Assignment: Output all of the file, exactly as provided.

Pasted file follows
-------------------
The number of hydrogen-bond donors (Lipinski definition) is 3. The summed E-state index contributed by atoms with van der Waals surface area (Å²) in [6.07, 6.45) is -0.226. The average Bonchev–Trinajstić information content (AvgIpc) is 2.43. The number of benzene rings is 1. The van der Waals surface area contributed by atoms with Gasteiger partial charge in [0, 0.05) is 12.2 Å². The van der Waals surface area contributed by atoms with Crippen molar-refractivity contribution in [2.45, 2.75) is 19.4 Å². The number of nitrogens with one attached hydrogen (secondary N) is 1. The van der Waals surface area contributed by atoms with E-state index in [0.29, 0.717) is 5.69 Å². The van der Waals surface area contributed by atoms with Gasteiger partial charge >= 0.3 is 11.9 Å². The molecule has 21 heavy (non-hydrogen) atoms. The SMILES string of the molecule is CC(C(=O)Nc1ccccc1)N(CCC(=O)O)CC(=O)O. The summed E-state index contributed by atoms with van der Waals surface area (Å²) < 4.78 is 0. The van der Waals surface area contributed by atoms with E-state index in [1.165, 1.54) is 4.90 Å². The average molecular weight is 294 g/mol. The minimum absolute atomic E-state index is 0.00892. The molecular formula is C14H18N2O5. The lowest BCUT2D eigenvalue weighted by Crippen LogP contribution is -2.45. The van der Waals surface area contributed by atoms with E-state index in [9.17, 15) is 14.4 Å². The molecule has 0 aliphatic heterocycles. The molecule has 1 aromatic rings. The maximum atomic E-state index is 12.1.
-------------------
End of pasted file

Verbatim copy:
The number of hydrogen-bond donors (Lipinski definition) is 3. The summed E-state index contributed by atoms with van der Waals surface area (Å²) in [6.07, 6.45) is -0.226. The average Bonchev–Trinajstić information content (AvgIpc) is 2.43. The number of benzene rings is 1. The van der Waals surface area contributed by atoms with Gasteiger partial charge in [0, 0.05) is 12.2 Å². The van der Waals surface area contributed by atoms with Crippen molar-refractivity contribution in [2.45, 2.75) is 19.4 Å². The number of nitrogens with one attached hydrogen (secondary N) is 1. The van der Waals surface area contributed by atoms with E-state index in [0.29, 0.717) is 5.69 Å². The van der Waals surface area contributed by atoms with Gasteiger partial charge >= 0.3 is 11.9 Å². The molecule has 21 heavy (non-hydrogen) atoms. The SMILES string of the molecule is CC(C(=O)Nc1ccccc1)N(CCC(=O)O)CC(=O)O. The summed E-state index contributed by atoms with van der Waals surface area (Å²) < 4.78 is 0. The van der Waals surface area contributed by atoms with E-state index in [1.165, 1.54) is 4.90 Å². The average molecular weight is 294 g/mol. The minimum absolute atomic E-state index is 0.00892. The molecular formula is C14H18N2O5. The lowest BCUT2D eigenvalue weighted by Crippen LogP contribution is -2.45. The van der Waals surface area contributed by atoms with E-state index in [9.17, 15) is 14.4 Å². The molecule has 0 aliphatic heterocycles. The molecule has 1 aromatic rings. The maximum atomic E-state index is 12.1.